About the Book
From French scholar and author Claudine Lesage, comes Edith Wharton in France,
an examination of Wharton’s years (1907-1937) in France. Lesage, with her innate knowledge of French culture, uses previously unknown or untranslated sources to provide a unique look into French society and Wharton’s place within it.
Edith Wharton in France chronicles Edith Wharton’s dogged efforts to penetrate the Byzantine levels of French high society, her love for the French and Italian countryside, and her consuming passion for the Mediterranean garden. While Lesage is initially skeptical of Wharton’s ability to “become French,” this work ultimately portrays a woman of indomitable spirit who ultimately succeeds in fashioning a French home of her own making in her beloved adopted country.
Lesage’s work illuminates the intertwined characters and important relationships of Wharton’s life in France, many of them overlooked or minimized in earlier biographies. Prominently featured in the account are the French novelist Paul Bourget and his wife Minnie, whose meticulous diary entries over a 35-year period provide a fresh look at Wharton’s active social life both in Paris and on the French Riviera.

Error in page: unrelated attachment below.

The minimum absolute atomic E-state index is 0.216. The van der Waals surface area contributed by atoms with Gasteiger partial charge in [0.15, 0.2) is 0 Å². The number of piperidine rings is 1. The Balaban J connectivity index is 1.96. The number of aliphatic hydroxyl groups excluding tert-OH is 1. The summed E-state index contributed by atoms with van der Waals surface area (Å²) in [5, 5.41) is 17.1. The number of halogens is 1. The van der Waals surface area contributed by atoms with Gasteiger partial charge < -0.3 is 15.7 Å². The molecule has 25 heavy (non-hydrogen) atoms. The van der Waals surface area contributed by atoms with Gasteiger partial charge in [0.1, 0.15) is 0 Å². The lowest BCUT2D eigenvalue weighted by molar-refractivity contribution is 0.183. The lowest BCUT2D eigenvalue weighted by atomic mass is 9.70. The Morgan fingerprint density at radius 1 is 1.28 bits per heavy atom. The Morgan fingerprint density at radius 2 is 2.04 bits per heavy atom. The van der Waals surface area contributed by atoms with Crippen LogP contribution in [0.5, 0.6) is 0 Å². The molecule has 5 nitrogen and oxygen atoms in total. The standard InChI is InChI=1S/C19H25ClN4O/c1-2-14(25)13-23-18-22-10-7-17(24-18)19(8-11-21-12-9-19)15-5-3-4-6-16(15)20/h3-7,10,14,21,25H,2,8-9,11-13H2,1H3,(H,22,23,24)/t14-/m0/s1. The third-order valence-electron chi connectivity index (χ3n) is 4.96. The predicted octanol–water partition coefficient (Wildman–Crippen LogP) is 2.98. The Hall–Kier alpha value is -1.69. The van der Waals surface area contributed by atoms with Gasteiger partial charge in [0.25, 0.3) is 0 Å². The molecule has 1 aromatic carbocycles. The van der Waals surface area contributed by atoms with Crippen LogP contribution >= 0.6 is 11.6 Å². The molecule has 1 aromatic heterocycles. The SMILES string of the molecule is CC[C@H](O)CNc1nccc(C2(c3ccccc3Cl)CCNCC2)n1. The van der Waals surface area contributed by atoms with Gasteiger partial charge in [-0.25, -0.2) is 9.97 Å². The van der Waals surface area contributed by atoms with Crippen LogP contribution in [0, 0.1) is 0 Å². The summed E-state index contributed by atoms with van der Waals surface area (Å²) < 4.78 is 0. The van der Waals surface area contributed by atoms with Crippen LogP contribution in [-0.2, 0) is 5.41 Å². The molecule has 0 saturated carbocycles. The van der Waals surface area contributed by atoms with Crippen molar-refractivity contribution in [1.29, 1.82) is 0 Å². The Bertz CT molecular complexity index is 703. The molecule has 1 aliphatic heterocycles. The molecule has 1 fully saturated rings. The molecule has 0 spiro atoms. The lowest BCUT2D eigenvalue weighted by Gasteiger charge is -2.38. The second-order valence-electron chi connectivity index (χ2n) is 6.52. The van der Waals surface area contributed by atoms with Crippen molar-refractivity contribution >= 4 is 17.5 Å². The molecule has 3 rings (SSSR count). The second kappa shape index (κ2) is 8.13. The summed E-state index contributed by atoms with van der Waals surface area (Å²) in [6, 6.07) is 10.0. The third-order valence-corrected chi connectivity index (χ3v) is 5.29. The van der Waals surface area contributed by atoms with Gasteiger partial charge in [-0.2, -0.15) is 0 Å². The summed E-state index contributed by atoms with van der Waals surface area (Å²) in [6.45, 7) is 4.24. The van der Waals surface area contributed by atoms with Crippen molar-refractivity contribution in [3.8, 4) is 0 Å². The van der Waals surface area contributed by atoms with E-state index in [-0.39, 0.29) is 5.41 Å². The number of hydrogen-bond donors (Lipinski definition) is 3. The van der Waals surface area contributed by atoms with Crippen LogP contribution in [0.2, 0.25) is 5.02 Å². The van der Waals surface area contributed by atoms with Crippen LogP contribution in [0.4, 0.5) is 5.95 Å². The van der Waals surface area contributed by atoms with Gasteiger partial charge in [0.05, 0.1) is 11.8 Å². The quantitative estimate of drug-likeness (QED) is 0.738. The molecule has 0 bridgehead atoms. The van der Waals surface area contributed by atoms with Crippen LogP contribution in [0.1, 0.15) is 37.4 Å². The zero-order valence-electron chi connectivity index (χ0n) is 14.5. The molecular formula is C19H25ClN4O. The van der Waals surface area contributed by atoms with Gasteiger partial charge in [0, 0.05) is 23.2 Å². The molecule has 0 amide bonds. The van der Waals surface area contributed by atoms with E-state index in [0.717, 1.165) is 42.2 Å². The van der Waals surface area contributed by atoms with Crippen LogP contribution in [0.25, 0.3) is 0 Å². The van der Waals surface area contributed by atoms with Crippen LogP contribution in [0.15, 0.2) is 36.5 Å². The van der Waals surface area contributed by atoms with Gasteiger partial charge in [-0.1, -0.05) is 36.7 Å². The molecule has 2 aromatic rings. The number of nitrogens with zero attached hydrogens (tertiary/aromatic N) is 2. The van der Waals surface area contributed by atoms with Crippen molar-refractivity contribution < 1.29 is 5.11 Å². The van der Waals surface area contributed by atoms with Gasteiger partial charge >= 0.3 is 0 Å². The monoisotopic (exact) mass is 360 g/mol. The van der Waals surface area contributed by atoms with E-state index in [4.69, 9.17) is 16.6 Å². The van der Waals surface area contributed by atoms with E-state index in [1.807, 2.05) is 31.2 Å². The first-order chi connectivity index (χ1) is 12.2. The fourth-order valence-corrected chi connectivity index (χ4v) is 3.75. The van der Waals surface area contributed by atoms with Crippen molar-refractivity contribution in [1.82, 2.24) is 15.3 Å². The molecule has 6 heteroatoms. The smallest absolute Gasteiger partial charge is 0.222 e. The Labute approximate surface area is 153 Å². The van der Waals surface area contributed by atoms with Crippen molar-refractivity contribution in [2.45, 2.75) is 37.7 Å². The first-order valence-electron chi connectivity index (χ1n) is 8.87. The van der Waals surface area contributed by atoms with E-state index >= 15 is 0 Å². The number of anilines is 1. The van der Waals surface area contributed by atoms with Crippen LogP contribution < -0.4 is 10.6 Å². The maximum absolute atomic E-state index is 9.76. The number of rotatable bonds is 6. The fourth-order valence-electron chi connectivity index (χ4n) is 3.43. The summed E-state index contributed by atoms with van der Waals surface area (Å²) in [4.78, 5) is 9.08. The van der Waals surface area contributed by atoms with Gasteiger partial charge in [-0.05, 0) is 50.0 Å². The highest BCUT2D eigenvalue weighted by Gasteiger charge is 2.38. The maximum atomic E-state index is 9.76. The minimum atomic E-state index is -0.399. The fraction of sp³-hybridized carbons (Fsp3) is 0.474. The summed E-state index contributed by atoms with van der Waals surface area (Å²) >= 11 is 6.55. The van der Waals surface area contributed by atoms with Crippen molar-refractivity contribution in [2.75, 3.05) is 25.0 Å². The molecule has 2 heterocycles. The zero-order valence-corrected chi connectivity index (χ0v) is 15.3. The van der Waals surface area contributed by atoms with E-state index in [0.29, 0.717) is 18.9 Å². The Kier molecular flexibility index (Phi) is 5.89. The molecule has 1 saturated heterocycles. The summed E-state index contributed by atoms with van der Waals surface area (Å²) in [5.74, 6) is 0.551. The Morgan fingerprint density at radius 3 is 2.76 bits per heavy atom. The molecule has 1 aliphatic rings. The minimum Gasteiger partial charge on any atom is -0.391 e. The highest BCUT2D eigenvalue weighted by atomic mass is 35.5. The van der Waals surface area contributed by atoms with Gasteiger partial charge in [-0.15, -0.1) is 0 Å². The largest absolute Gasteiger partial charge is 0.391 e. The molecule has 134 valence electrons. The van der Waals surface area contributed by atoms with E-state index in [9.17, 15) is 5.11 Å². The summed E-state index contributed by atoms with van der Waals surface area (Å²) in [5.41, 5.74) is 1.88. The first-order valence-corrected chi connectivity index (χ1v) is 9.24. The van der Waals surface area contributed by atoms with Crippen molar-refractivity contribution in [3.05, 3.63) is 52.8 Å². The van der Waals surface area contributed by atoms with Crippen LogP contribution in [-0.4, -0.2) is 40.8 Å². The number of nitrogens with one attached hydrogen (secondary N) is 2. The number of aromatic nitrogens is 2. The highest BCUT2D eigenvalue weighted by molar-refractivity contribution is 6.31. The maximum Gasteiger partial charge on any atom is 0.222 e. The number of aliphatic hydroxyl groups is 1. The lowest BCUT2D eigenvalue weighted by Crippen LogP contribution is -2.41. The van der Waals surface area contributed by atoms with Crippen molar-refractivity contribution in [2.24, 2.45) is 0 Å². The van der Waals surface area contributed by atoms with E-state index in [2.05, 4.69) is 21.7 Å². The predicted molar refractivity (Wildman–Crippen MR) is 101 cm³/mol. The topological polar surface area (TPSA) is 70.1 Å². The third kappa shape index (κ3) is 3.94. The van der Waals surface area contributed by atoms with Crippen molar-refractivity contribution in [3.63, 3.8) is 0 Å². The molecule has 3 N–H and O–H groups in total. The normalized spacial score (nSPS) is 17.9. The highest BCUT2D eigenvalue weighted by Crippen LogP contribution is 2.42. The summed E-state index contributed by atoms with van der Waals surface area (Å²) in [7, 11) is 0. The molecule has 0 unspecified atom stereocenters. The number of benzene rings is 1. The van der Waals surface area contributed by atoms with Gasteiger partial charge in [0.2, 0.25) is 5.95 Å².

A still more intimate look into Wharton’s French circle is provided by her extensive correspondence with the Frenchman Léon Bélugou, a widely travelled mining engineer, writer and well-known figure in Parisian high society. Spanning more than 25 years, the letters portray a mutual intellectual kinship and devoted friendship. Other newly discovered highlights include letters presented as evidence in Wharton’s French divorce proceedings, a mysterious autobiographical essay written by Wharton’s lover, American journalist Morton Fullerton, and numerous photographs never before published.
The author of multiple works of translation, as well original French texts on Wharton and Conrad, Lesage had access to unexamined and untranslated French sources. She presents Wharton’s life from the perspective of a native French woman, capturing a unique view of Wharton trying to navigate through the ancient layers of French society and master its often maddeningly obscure rules, all the while commenting on the horrors of World War I and the cataclysmic changes in the arts and culture of Paris.